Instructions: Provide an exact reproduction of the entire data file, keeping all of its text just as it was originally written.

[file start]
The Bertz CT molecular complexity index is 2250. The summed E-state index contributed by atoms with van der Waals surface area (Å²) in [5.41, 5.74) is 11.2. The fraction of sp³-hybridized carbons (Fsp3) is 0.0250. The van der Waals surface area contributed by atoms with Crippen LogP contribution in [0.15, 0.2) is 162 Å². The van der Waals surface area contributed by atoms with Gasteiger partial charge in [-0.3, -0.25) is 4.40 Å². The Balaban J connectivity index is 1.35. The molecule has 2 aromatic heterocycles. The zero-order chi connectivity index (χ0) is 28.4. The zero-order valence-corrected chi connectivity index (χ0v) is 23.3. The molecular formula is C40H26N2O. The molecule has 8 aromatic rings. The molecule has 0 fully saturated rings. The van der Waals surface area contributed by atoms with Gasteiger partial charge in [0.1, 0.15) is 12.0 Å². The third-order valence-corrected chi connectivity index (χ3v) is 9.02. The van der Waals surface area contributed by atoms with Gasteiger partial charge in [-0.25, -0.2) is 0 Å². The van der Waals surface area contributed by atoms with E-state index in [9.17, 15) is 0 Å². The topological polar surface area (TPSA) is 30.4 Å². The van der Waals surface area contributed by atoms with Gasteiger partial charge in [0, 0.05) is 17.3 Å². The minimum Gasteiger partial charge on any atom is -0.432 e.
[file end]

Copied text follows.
The Bertz CT molecular complexity index is 2250. The summed E-state index contributed by atoms with van der Waals surface area (Å²) in [5.41, 5.74) is 11.2. The fraction of sp³-hybridized carbons (Fsp3) is 0.0250. The van der Waals surface area contributed by atoms with Crippen LogP contribution in [0.15, 0.2) is 162 Å². The van der Waals surface area contributed by atoms with Gasteiger partial charge in [-0.3, -0.25) is 4.40 Å². The Balaban J connectivity index is 1.35. The molecule has 2 aromatic heterocycles. The zero-order chi connectivity index (χ0) is 28.4. The zero-order valence-corrected chi connectivity index (χ0v) is 23.3. The molecular formula is C40H26N2O. The molecule has 8 aromatic rings. The molecule has 0 fully saturated rings. The van der Waals surface area contributed by atoms with Gasteiger partial charge in [0.1, 0.15) is 12.0 Å². The third-order valence-corrected chi connectivity index (χ3v) is 9.02. The van der Waals surface area contributed by atoms with Gasteiger partial charge in [-0.25, -0.2) is 0 Å². The van der Waals surface area contributed by atoms with E-state index in [9.17, 15) is 0 Å². The topological polar surface area (TPSA) is 30.4 Å². The van der Waals surface area contributed by atoms with Gasteiger partial charge in [0, 0.05) is 17.3 Å². The minimum Gasteiger partial charge on any atom is -0.432 e.